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Buenos Aires
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Buenos Aires

Buenos Aires (BWAY-nos EYE-res, meaning "Good Air(s)" in Spanish), with a population of almost 3 million people, is the largest city in Argentina and one of the largest in South America. It is located at the southern side of the mouth of the Plata River (Rio de la Plata), on the southeast coast of the South American continent. (Montevideo is on the northern side of the mouth, across the very wide river.)

Its population consists primarily of Argentinians of Spanish and Italian descent, although there are sizable communities of people with Arab, Jewish, Armenian, and Korean origins. A small percentage are of indigenous descent. The majority of inhabitants are Roman Catholic, and Spanish is the primary language.

The city of Buenos Aires proper is the Federal Capital of Argentina, and has been granted special status as Buenos Aires Autonomous City. The suburbs which make up Greater Buenos Aires or Gran Buenos Aires belong to Buenos Aires Province, but the city of Buenos Aires (Spanish: Ciudad de Buenos Aires) does not.


Buenos Aires is the financial, industrial, commercial, and social centre of Argentina. Buenos Aires has one of the busiest ports in the world, and an enormous inland river system connecting it to the majority of Argentina as well as with Brazil, Uruguay and Paraguay. As a result, it serves as the distribution hub for a vast area of the south-eastern region of the continent. Due to the enormous economic significance of this port, inhabitants of Buenos Aires nickname themselves porteños (people of the port).

To the west of Buenos Aires is the Pampa, the most productive agricultural region of Argentina. As a result meat, dairy, grain, tobacco, wool and hide products are all processed or manufactured in Buenos Aires. Other leading industries are automobile manufacturing, oil refining, metalworking, machine building, and the production of textiles, chemicals, paper, clothing, beverages.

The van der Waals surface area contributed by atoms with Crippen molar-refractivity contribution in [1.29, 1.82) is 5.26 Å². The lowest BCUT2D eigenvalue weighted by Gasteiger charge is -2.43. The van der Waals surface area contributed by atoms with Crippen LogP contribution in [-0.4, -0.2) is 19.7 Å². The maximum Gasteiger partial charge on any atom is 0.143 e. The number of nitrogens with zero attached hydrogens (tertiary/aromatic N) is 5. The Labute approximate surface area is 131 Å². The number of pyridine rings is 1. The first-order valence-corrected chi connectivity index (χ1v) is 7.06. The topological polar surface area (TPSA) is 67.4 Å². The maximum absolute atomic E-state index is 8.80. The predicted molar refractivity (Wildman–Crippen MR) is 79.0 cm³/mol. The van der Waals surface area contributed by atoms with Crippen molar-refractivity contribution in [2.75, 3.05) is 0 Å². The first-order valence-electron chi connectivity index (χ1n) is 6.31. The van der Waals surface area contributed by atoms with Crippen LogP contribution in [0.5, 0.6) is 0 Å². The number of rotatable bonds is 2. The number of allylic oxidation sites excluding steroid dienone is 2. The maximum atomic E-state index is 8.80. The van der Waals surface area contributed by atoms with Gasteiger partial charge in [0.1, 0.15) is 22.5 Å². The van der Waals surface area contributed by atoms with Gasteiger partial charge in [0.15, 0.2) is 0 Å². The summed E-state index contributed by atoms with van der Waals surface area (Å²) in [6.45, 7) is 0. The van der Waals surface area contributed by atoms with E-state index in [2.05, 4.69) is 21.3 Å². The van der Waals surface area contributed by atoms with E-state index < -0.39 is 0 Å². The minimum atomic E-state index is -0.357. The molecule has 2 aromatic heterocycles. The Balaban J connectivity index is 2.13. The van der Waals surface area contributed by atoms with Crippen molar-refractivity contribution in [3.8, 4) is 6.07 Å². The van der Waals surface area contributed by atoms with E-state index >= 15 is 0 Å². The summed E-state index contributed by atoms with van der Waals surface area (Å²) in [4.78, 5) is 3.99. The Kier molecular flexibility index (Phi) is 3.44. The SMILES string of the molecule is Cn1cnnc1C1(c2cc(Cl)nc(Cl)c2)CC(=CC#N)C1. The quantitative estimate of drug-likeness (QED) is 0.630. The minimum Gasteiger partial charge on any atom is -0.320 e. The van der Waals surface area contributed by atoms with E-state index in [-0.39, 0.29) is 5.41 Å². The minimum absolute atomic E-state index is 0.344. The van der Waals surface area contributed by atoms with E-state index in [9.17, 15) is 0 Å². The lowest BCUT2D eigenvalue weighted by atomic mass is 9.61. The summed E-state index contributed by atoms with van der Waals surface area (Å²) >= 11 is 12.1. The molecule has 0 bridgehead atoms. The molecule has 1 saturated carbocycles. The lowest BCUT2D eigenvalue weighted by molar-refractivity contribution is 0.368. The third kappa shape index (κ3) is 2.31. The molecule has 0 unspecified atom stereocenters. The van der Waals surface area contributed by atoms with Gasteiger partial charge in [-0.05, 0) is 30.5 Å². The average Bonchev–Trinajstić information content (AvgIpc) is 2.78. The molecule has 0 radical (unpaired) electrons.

Spaniard seaman Pedro de Solís discovered the La Plata River in 1516. The site of the present city was founded on February 2, 1536 by a Spanish gold-seeking expedition under Pedro de Mendoza. However, attacks by indigenous peoples forced the settlers away and in 1541 the site was abandoned. A second (and permanent) settlement was established in 1580 by Juan de Garay, after he departed Asunción. From its earliest days the success of Buenos Aires depended on trade, although this trade was initially illegal. The Spanish administration of the 17th and 18th centuries insisted that any and all trade to Europe initially pass through Lima, Peru so that taxes could be collected. This extravagant deviation frustrated the traders of Buenos Aires and a thriving contraband industry developed. Unsurprisingly, this also instilled a deep resentment of the Spanish authority within the inhabitants of Buenos Aires.

Sensing this instability, Charles III of Spain progressively eased the trade restrictions and finally declared Buenos Aires to be an open port in the late 1700s. These placating actions did not have the desired effect however, and the porteños became even more desirous of independence from Spain. Ultimately, on May 25, 1810, and after a week of mostly pacific deliberations, the citizens of Buenos Aires successfully expelled the Viceroy from Spain and established a provincial government (this date is now celebrated as a national holiday). On July 9, 1816 a congress gathered in Tucumán; declared the independence from Spain, which did not officially recognize it until 1862.

Railroad construction during the 19th century only increased the economic power of Buenos Aires as raw materials flowed into its factories. By the 1920s Buenos Aires was a favoured destination for immigrants from Europe, and extensive shanty towns developed in and around the city's industrial areas, leading to extensive social problems. An aggressive campaign of slum elimination, combined with the development of a effective public transport system in the 1970s and 1980s alleviated many of these problems. Since the 1970s Argentina and Buenos Aires has been famous for the desaparecidos, of which the signs could be seen in the Plaza de Mayo (next to the Casa Rosada) where the mothers of these desaparecidos used to protest.

In 1902 the Teatro Opera started organizing balls that included the tango. The city holds an annual "Tango Day" each December 11. A wonderful place to know is San Telmo. It is great place to see the real tango on the streets. On the other hand, those who are inclined to opera and ballet might find of interest a visit to the Colón Theater.

On February 25, 1951 the first Pan American Games were held here.

On March 17, 1992 a suicide car-bomb exploded in the Israeli embassy in Buenos Aires killing 29 and injuring 242.

An explosion on July 18, 1994 destroyed a building housing several Jewish organizations killing 96 and injuring many more. See AMIA bombing.

Buenos Aires has an international airport called Ministro Pistarini International Airport (located in the nearby city of Ezeiza) often called simply "Aeropuerto Ezeiza", and a local airport called Aeroparque Jorge Newbery.


The city is divided in 47 barrios.

See: List of Buenos Aires Barrios

See also: Cities of the world, List of national capitals

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